What are the Different Types of Work Stress That are Increasing in the United States?

by Madhumathi Palaniappan on  May 25, 2017 at 6:14 PM General Health News
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Work stress is a major risk factor for anxiety and depression. A research team from the SUNY Downstate Medical Center's School of Public Health has determined two stressful work characteristics, low job control and "job strain" that could be high-demand, low-control work. This could be increasing in the U.S. since 2002.
What are the Different Types of Work Stress That are Increasing in the United States?
What are the Different Types of Work Stress That are Increasing in the United States?

The findings were presented at the Seventh International Commission on Occupational Health (ICOH) Conference on Work Environment and Cardiovascular Diseases, in Varese, Italy, by Paul A. Landsbergis, PhD, EdD, MPH, associate professor in the Department of Environmental and Occupational Health Sciences, and earlier by lead author and SUNY Downstate Doctor of Public Health candidate Stephanie Myers at SUNY Downstate Research Day in Brooklyn, NY.

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Dr. Landsbergis said, "We determined that two stressful work characteristics, low job control, and 'job strain,' or high-demand, low-control work, have been increasing in the U.S. since 2002. Both of these job stressors are risk factors for cardiovascular disease, or CVD."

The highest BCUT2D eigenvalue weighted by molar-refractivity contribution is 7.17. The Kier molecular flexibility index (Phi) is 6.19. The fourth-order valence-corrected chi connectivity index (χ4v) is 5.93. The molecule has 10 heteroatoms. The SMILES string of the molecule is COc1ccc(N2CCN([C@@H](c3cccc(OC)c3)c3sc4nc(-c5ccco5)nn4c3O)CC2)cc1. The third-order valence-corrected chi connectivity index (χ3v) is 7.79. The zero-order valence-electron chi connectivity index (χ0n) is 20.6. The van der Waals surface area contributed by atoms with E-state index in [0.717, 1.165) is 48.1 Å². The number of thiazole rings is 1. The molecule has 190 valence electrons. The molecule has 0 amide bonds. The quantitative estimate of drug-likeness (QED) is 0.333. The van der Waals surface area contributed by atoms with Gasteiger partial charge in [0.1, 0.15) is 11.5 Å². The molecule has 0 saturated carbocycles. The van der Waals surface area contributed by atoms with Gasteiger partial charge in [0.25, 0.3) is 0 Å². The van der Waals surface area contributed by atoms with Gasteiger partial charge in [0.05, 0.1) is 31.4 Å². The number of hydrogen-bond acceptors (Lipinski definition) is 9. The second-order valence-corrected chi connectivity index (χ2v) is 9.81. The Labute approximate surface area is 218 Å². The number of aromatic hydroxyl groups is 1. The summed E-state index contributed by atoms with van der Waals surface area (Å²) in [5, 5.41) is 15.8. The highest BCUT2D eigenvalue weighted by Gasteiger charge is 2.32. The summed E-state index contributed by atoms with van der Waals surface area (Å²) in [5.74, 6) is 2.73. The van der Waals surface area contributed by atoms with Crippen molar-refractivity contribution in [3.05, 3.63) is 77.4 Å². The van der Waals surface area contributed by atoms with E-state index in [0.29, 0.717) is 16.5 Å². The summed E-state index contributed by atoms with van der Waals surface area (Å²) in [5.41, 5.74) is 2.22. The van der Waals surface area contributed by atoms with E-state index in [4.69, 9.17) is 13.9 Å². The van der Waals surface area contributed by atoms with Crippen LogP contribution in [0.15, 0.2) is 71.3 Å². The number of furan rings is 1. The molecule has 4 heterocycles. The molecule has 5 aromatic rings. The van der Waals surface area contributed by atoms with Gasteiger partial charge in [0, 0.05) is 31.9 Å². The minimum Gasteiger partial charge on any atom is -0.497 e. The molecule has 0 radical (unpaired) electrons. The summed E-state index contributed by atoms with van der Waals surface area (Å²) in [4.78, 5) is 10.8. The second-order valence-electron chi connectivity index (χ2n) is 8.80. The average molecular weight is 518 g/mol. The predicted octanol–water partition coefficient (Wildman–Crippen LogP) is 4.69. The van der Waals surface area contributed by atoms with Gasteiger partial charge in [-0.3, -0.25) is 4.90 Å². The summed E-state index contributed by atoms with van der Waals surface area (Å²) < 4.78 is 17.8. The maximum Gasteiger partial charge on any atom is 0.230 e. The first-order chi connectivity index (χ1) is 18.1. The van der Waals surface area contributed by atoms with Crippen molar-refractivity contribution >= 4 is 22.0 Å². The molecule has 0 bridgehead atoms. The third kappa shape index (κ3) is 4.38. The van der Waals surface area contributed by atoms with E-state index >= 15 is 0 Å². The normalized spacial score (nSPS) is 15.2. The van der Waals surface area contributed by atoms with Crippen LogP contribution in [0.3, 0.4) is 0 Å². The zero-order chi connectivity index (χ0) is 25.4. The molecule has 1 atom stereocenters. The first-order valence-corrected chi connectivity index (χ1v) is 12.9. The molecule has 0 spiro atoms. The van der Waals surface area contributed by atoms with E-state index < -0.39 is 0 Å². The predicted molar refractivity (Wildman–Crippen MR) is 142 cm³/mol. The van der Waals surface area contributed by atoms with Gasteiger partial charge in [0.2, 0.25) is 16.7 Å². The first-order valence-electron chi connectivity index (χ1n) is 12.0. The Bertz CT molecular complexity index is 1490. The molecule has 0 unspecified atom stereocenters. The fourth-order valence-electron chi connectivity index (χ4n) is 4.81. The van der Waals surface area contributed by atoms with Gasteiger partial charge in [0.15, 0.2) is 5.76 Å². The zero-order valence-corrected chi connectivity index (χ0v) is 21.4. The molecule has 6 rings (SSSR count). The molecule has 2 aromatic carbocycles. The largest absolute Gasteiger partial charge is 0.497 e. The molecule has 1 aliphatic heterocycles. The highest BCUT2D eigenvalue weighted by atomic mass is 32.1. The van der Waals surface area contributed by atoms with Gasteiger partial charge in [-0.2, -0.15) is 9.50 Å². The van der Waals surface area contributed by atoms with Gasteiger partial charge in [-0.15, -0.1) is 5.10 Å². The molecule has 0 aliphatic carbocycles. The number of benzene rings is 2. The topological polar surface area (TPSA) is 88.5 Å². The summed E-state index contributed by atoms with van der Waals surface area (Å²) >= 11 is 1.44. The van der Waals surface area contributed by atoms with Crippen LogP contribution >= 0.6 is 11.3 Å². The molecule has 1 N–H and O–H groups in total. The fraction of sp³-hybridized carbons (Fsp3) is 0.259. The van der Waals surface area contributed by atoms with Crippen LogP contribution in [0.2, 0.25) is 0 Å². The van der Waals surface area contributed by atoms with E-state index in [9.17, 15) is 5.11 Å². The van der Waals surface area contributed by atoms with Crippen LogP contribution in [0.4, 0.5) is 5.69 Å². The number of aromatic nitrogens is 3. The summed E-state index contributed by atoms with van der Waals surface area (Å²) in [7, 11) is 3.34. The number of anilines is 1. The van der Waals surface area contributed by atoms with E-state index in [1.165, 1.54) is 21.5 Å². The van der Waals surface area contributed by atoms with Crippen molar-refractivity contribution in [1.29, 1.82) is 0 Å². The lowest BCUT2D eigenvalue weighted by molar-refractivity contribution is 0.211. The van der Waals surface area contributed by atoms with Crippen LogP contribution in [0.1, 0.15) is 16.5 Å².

He continued, "This may help to explain why the years-long declines in the incidence of CVD and mortality from CVD have slowed." Dr. Landsbergis added, "We also found an increase in 'work-family conflict,' which likely reflects increasing burdens faced by working parents in the U.S."

This is the first analysis looking at trends in work characteristics over 12 years using Quality of Work Life (QWL) surveys developed by the National Institute for Occupational Safety and Health (NIOSH) of the Centers for Disease Control and Prevention (CDC). The four surveys analyzed (2002, 2006, 2010, and 2014) are based on representative samples of the U.S. employed population.



Source: Eurekalert

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